Washing Your Skin Prior to Surgery

Before you come to the hospital, you will need to wash your skin to remove most of the bacteria that normally is found there.

Two containers of anti-bacterial soap are provided for you to shower twice with before surgery: 

Once the evening before surgery and again on the morning of surgery.  Follow the instructions provided.

Tips for Getting Up & Down

Moving your body up and down after surgery takes a little getting used to. 

It is best to practice the following techniques at home to increase your comfort and mobility during treatment.  During all of these exercises, focus on breathing naturally.

To get into bed

  • Sit on the edge of your bed, about halfway down but a little more towards the head of the bed.
  • Hug your pillow and take a few breaths. Focus on breathing naturally.  It is important to not hold your breath as you move your body.
  • Lie down on your side and bring your legs up and roll onto the bed.

To get out of bed

  • Hug your pillow,
  • Roll onto your side and dangle your feet over the edge of your bed.
  • Again, Focus on breathing naturally
  • Try to use your legs to pull yourself into a sitting position.

To get out of a chair

  • Slide or wiggle your body toward the edge of a chair.
  • Place your feet apart for a wide base of support.
  • Breath naturally
  • Put your head forward so your nose is over your toes.
  • Put your hands on your thighs above your knees. 
  • Look up as you Stand up using your leg muscles to rise out of the chair.  Do not use your hands to push of the chair.

To get into a chair

  • Back up to the chair until your legs touch the chair.
  • Lean your upper body forward.
  • Breath naturally
  • Place your hands on your thighs for stability.
  • Keep your feet apart for a wide base of support.
  • Bend your knees and squat down slowly until you are sitting in the chair.

Breathing Exercises - Using an Incentive Spirometer

An incentive spirometer is a handheld device that exercises your lungs and measures breathing capacity.

Doing breathing exercises will strengthen your lungs and keep them clear for oxygen.

To exercise your lungs, hold the incentive spirometer in an upright position.

Place the mouthpiece in your mouth, sealing your lips tightly around it.

Breathe in slowly and as deeply as possible. 

A small column measures your efforts as "good," "better," or "best."

Hold your breath as long as possible. Then exhale slowly and allow the piston to fall to the bottom of the column. 

Rest for a few seconds, breathing naturally, and repeat the process.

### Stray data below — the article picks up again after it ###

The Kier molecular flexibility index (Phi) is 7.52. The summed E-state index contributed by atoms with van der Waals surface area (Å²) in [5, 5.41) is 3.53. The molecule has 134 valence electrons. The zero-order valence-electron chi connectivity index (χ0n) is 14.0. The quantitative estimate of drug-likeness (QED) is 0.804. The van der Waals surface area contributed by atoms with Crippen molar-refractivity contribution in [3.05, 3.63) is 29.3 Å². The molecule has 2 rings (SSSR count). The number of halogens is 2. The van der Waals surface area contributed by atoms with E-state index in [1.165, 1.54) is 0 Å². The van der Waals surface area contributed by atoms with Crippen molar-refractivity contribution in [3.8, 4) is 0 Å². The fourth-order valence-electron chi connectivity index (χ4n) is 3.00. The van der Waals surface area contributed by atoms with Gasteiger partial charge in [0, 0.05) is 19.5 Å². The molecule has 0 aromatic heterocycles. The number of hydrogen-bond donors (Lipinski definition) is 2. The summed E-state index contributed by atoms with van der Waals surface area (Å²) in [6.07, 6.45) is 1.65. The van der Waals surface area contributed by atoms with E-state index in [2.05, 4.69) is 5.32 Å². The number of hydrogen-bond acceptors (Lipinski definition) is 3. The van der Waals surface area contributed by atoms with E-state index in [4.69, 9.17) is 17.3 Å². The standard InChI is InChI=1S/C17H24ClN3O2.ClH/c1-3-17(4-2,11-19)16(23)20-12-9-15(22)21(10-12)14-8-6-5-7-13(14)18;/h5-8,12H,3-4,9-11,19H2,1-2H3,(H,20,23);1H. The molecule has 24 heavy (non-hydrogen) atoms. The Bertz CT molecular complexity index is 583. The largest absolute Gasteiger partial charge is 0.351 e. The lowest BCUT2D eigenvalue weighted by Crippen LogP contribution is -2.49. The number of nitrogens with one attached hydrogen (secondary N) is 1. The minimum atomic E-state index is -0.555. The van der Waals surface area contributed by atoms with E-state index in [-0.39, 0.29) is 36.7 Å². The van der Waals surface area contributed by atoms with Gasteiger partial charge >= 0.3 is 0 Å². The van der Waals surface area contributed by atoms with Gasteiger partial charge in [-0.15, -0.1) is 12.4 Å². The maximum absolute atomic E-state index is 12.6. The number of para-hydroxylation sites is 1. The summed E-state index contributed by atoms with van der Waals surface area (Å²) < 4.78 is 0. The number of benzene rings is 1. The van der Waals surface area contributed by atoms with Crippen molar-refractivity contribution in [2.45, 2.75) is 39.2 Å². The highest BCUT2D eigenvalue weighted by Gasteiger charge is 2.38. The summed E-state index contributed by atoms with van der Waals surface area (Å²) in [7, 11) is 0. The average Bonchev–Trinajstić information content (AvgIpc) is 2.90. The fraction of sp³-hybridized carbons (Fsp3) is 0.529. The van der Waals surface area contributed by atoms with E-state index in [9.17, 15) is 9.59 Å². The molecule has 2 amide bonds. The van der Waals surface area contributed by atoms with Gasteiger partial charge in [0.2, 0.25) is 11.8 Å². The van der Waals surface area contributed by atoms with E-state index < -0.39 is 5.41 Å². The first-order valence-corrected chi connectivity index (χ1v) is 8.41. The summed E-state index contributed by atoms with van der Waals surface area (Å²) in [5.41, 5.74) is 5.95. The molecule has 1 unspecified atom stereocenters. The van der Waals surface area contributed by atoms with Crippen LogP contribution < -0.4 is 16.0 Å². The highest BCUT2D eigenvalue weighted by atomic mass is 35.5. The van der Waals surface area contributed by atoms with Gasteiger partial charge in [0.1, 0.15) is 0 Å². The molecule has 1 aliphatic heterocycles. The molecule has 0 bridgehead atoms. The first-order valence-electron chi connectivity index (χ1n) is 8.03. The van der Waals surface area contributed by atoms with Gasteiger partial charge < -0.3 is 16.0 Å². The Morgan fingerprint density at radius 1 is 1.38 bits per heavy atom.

Position the indicator to mark your best measurement in milliliters.  

After each set of 10 deep breaths, cough to help your lungs stay clear.

You will be supporting your incision when coughing by hugging a pillow firmly against it.

Mind-Body Coaching

Did you know that the Penny George Institute for Health and Healing offers services to surgery patients free of charge?

The Mind-Body Coaching program provides patients with a set of self-care tools to aid recovery following heart surgery.

These tools include meditation, breath work, guided imagery, biofeedback, and other relaxation techniques.

Let us know if you are interested in meeting with a mind body coach prior to your surgery.

Care Map

You will be provided with a care map that outlines the path that your recovery will typically take.  Everybody’s experience is slightly different, but this will help you and your support team to better understand the critical milestones.

Procedure day

Once you arrive on campus, enter the main public parking ramp located next to the Heart Hospital.

Take the parking ramp elevator to level D/E, which opens to the second floor skyway area.

A parking fee pay station is located nearby for your convenience when visitors leave the hospital.

Walk down the 2nd floor hallway towards the Heart Hospital registration area, labeled H2000.

The receptionist will get you checked in and take care of needed paperwork.

After registration, take the elevator to the 3rd floor.  Walk across the lobby towards the Cardio Vascular Services reception area, labeled H3000.

A Reception Liaison will greet you and help with any other needed details.